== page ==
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Should High Schoolers Learn to Stop Traumatic Bleeding? The Feds Think So.

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Should high school students learn to stop traumatic bleeding in the same way many learn other life-saving techniques, like CPR?

The suggestion has stoked frustration, and some sarcasm, from gun-control advocates who believe Congress and federal officials have not done enough to change gun laws and boost school safety after two large school shootings in Parkland, Fla., and Santa Fe, Texas.

The U.S. Department of Homeland Security plans to award $1.8 million in grants for the development of "School-Age Trauma Training" programs to teach students how to respond to tramautic hemorrhaging during "mass casualty events," including school shootings, the Young Turks,a left-leaning commentary site, first reported Monday.

"Uncontrolled bleeding is the number one cause of preventable death from trauma," says a solicitation for grant applications, quoting the Stop the Bleed campaign created by the American College of Surgeons. "The greater number of people who know how to control bleeding in an injured patient, the greater the chances the patient surviving that injury."

School shootings are rare and, despite public perception otherwise, violent deaths in schools have not trended upward significantly in recent years.

The descriptions for the grant program say the training is to prepare students for "mass casualty events," which could include natural disasters. But a statement of objectives for the program discusses one scenario specifically: school shootings.

"Since 2000, school shootings have occurred in 43 of 50 states, resulting in over 250 deaths to students and teachers and hundreds more injured," the grant materials say. "There have been 7 targeted shootings at schools in the first 45 days of 2018 alone. Similar to how students learn health education and driver's education, they must learn proper bleeding control techniques using commonly available materials; including how to use their hands, dressings and tourniquets. Victims can quickly die from uncontrolled bleeding within five to 10 minutes; however, anyone at the scene can act as immediate responder and save lives if they know what to do."

The grant was posted in July, but plans for the program have been in development for about a year, DHS spokesperson John Verrico said. That means it predates the Parkland shooting in February.

Training High School Students to Be First Responders

The training fits into a greater emphasis on training bystanders for emergency preparedness so they can quickly react to things like natural disasters, shootings, and other tramatic events while they await first responders, Verrico said.

A national Stop the Bleed campaign already provides courses to the public. Some states provide "stop the bleed" kits to schools and special training to teachers along with other emergency response techniques, like how to respond to a severe allergy attack. Georgia adopted such a program after the 2012 school shooting in Newtown, Conn.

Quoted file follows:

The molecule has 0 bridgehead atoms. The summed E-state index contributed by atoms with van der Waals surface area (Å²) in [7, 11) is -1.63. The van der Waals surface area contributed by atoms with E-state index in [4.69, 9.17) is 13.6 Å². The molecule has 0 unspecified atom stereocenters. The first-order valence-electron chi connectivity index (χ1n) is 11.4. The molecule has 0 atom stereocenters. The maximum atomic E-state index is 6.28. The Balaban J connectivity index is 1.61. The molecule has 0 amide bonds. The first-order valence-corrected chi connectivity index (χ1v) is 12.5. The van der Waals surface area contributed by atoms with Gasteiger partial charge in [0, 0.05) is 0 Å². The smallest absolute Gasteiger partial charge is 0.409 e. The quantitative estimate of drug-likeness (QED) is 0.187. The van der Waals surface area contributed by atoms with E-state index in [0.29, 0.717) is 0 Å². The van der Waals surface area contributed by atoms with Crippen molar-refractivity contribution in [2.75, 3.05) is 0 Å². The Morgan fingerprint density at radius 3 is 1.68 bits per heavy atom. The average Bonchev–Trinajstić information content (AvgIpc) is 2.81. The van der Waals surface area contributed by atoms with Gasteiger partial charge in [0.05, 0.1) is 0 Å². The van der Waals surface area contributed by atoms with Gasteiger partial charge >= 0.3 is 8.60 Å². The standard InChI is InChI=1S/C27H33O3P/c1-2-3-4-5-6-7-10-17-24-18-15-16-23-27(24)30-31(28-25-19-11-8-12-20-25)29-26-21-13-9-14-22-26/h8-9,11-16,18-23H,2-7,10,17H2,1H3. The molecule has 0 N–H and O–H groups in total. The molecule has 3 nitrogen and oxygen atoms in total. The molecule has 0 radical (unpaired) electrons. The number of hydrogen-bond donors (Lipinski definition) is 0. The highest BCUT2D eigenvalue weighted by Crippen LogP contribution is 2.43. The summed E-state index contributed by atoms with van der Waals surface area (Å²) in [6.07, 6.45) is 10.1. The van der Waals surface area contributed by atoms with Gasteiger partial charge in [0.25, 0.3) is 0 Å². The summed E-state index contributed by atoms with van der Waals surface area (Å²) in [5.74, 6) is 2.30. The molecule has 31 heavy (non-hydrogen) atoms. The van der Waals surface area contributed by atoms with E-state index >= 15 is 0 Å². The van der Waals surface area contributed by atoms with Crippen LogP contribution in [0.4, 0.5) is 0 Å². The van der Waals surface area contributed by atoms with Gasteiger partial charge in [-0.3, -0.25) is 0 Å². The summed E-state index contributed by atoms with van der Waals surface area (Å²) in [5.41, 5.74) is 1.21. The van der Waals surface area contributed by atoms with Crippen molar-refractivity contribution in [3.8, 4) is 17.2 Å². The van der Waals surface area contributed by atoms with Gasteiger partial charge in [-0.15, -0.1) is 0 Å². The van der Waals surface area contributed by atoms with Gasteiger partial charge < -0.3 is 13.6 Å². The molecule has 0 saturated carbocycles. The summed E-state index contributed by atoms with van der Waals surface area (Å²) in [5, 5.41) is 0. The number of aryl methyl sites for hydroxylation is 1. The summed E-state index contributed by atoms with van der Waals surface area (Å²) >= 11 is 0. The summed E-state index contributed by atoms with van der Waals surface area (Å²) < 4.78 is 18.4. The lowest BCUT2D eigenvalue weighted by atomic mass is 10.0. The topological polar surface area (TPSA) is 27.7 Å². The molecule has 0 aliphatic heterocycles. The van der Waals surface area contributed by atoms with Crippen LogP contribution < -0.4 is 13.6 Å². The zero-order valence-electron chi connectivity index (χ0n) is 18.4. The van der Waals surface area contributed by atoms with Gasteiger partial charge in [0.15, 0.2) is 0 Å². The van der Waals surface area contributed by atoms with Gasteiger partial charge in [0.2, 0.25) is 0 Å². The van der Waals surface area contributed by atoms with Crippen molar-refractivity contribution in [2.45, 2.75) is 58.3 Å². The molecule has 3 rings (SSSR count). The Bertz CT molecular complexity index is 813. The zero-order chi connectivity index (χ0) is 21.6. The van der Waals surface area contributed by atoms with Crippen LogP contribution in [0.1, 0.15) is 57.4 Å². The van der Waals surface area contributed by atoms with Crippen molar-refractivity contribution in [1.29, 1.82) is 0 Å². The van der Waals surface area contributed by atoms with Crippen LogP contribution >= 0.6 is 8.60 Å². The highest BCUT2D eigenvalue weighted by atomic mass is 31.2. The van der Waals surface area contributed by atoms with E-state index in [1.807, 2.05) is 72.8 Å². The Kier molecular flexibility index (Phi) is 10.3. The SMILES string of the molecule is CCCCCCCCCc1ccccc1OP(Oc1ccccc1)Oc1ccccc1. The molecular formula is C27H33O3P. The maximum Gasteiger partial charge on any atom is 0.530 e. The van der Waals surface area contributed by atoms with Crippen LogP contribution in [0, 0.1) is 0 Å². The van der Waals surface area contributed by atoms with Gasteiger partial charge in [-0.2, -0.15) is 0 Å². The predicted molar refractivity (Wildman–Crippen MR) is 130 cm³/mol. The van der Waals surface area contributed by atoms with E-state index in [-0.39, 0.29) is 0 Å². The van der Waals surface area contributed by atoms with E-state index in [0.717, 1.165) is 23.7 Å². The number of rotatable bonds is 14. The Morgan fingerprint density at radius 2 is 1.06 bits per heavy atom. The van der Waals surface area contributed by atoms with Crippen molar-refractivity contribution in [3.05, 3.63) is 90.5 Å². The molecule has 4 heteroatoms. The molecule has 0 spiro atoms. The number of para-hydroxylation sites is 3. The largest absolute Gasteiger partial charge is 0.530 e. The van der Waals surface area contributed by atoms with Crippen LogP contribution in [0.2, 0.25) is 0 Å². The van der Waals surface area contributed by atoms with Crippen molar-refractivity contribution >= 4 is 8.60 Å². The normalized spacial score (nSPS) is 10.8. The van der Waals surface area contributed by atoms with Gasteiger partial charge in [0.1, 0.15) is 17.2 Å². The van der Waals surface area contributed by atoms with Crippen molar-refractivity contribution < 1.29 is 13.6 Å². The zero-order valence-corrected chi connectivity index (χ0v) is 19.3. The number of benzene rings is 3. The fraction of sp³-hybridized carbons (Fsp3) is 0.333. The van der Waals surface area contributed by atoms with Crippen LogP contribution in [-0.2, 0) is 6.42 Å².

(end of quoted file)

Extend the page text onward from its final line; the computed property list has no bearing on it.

In a growing number of states, CPR training is mandatory for high school graduation. In strategic meetings, federal officials likened trauma training to public awareness campaigns of the past, like teaching young students how to "stop, drop, and roll" if their clothes catch fire.

It's relatively uncommon to teach high school students to respond to bleeding, but a 2017 video from the Modesto Bee shows California students learning "to stanch uncontrolled bleeding in the event of vehicle crashes, shootings and other incidents."

A Federal Response to School Shootings

Still, the mental image of teenagers rushing to save their peers during a shooting is understandably troubling to many. And some, like this Florida doctor, questioned whether it's practical to offer such training to students.

Stories about the grant also drew criticism from members of groups like Moms Demand Action, which has pushed for tighter gun restrictions after school shootings, and from some parents who've lost children in school attacks. That includes Fred Guttenberg, who lost his daughter Jaime in the Parkland shooting.

While federal officials haven't passed any new gun laws in recent months, they have made some school safety efforts. President Donald Trump, who flip-flopped on new gun restrictions after the Parkland shooting, signed the STOP School Violence Act into law as part of a larger spending bill in March. That bill includes grant funding to train teachers and students to recognize warning signs of violence, money for anonymous reporting systems, and grants for other security infrastructure.

And U.S. Secretary of Education Betsy DeVos chairs a school safety commission that has heard from experts, advocates, and educators about issues like bullying and arming teachers, though much of that testimony has covered ground that is pretty familiar to those who have followed school safety debates for years.

School Shootings Remain Rare

Important context to any school safety conversation: School shootings remain statistically rare, and federal data shows that, by many measures, schools have actually gotten safer over time. But that data hasn't quelled public fear about such events.

Read more about what we know about school shootings in this Education Week explainer: School Shootings: Five Critical Questions


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